The Chenrezig Fund




1. H.H. the 17th Karmapa Visits TCH/
New TCH Annex Completed
2. Chenrezig Fund at TCH
3. Grant to Upgrade TCH Kitchen
4. More Children from Tawang


H.H. the 17th Karmapa Visits TCH/
New TCH Annex Completed


On September 2, 2012, The Children’s Home (TCH) celebrated the completion of the new TCH Annex with a splendid Inaugural Ceremony.  The Annex was built as the second floor above the Main Dining and Study Hall and includes a much-needed infirmary, two additional dormitories for the younger children, living quarters for a matron, and additional toilet and bathing facilities.  It is one of the most important TCH accomplishments in several years.

The Inaugural Ceremony was an extraordinary occasion in itself, and was graced by His Holiness the 17th Galway Karmapa as the Honored Guest.  The Karmapa is the Spiritual Head of the Karma Kagyu Sect of Tibetan Buddhism and potentially the spiritual successor to His Holiness the Dalai Lama.  All those fortunate enough to attend the ceremony with such a high lama will remember this rare opportunity for a long time.

The TCH children, staff and several volunteers spent two full days preparing for H.H. the Karmapa’s official visit, cleaning and decorating the campus and practicing songs and dances to perform for the Karmapa.  Gompo Tsering, Founding TCH Director, welcomed the Karmapa, provided a short history of TCH and introduced each cultural performance.  In turn, the Karmapa blessed the new Annex and offered a brief teaching on the importance of kindness and humility. 

Eager to perform well for the Karmapa, the children were at first rather nervous but soon turned their anxiety to delight and danced brilliantly from the very depths of their hearts.  Several students were so profoundly moved by this opportunity to dance for the Karmapa that they vowed to sincerely practice the teachings they had received that day. 

The children and staff wish to thank the TCH supporters for the integral part they play in providing  a solid grounding in their unique Tibetan cultural traditions.  With such support they know they will continue to have opportunities to learn and keep alive the ancient traditions of their ancestors. The TCH children and staff shall gratefully remember such kind  generosity for the rest of their lives.


Chenrezig Fund Comes to the Tibetan Children’s Home

For the past 15 years, donors to the Chenrezig Fund and its Board and volunteers have invested much time and money to help with the development of the Tibetan Children’s Home (TCH). TCH was the first organization of its kind: a residential facility established, administered and staffed privately by a group of Tibetan refugees, enabling Tibetan youth from impoverished Tibetan refugee families to obtain a good elementary and secondary education in a Tibetan cultural context.

Last year, for the first time, the Chenrezig Fund sent some of its volunteers to TCH to provide direct assistance with its operations. The cost of these consultations was paid directly by the persons traveling to TCH. In February 2010, Tsering Chozom Kindy, CF Chair and President, spent two weeks at TCH conferring with the administration and having discussions with several of the children. In her report to the CF Board, Tsering stated she was quite impressed with the dedication of the TCH staff and the quality of care they provided for children of all ages. She was also impressed with the level of caring and cooperation among the children. Several of the children agreed that they were quite happy living at TCH: “it’s like one big family of brothers and sisters.”

In addition to her observations, Tsering was asked to preside over the regional basketball tournament held at TCH and present trophies to the winning teams. The TCH girls team won first place and the TCH boys team came in with a close second. Tsering was also asked to present the Piya Dolma Scholarship Award to Kunga Lekdup, this year’s recipient of this scholarship award. Being able to present the Piya Dolma Scholarship was a special privilege since the annual scholarship was established to honor of her mother, Piya Dolma. Piya Dolma was instrumental establishing TCH for she provided the inspiration for the development of TCH.

Towards the end of her visit, Tsering was the guest of honor at a Cultural Show of song and dance presented by the TCH children. She was impressed by the variety of traditional Tibetan dances the children knew and their beautiful costumes from different regions in Tibet. She was especially pleased to learn that the TCH children themselves learned many of the dances from each other. Having enjoyed disco dancing in her youth, Tsering was also delighted by the children’s inventive dances set to contemporary Indian and western music.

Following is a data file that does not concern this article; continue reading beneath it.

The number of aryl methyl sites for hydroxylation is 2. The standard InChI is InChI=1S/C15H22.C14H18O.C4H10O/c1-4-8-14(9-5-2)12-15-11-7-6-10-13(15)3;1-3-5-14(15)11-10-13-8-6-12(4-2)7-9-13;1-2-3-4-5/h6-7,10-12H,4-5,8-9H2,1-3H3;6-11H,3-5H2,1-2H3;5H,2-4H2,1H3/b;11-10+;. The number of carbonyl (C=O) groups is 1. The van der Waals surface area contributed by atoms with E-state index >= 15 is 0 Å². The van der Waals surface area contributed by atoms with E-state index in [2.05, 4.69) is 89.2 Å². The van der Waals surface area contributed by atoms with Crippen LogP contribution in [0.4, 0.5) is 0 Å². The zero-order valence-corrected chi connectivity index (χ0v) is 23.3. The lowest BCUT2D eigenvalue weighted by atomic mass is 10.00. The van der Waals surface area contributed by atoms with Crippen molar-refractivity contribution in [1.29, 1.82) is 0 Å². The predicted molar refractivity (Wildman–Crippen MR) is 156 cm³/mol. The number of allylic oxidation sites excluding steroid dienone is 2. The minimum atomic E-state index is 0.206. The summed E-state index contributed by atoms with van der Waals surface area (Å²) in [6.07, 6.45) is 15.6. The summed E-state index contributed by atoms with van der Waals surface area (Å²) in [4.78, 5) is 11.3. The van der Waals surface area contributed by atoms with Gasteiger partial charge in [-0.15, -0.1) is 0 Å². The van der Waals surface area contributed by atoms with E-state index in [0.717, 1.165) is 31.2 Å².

All in all, Tsering was pleased with her time at TCH and was very much impressed with the quality of the care the staff provided and the children’s cheerfulness, sincere devotion to their school work and delight in learning about their native cultural traditions.


In March 2010, Skip Kindy, Chenrezig Fund Executive Director, spent a month at TCH. The main purpose of his visit was to consult with the TCH Board and Administration and tutor the children in English to supplement their school work. Skip also brought with him about 150 books for the TCH library, including a complete set of Encyclopedia Britannica, some sidewalk chalk for a large-scale drawing contest, and several bags of candies that were quite popular with the children.

The children enjoyed a variety of ways to learn more English, including a scavenger hunt, games of Scrabble, verbal quizzes (“what’s wrong with this sentence”), the dictionary game and charades. The older children also had an opportunity for a more formal approach to English grammar (e.g., declension of the verb “to be” and pronouns). However, the children found that they learned the most by singing English songs, such as “Old McDonald,” “The Alphabet Song,” “ Brother John” (in English, French and Tibetan!), “Comin’ Around the Mountain.” The most popular song – and the most difficult – was Michael Jackson’s “We Are The World” that the children’s ensemble sang at the Cultural Show just before the end of Skip’s visit.

Singing Together

In meetings with the TCH Board and administration, Skip worked with them to clarify and improve their administrative structure and roles. These meetings also lead to the achievement of some short-term goals to improve the TCH campus for the children (e.g., upgrade the kitchen utilities, repaint the entire campus) and the development some long-range plans and priorities for future improvements (e.g., expand the dormitory space, raise funds to purchase traditional Tibetan musical instruments and hire a part-time song and dance teacher). One of the most important decisions that came out of these meetings was the resolution to give the poorest of the poor Tibetan families priority for admission to TCH. This resolution formally ratifies the TCH mission to give Tibetan refugee children an opportunity to get a good education, regardless of their financial situation.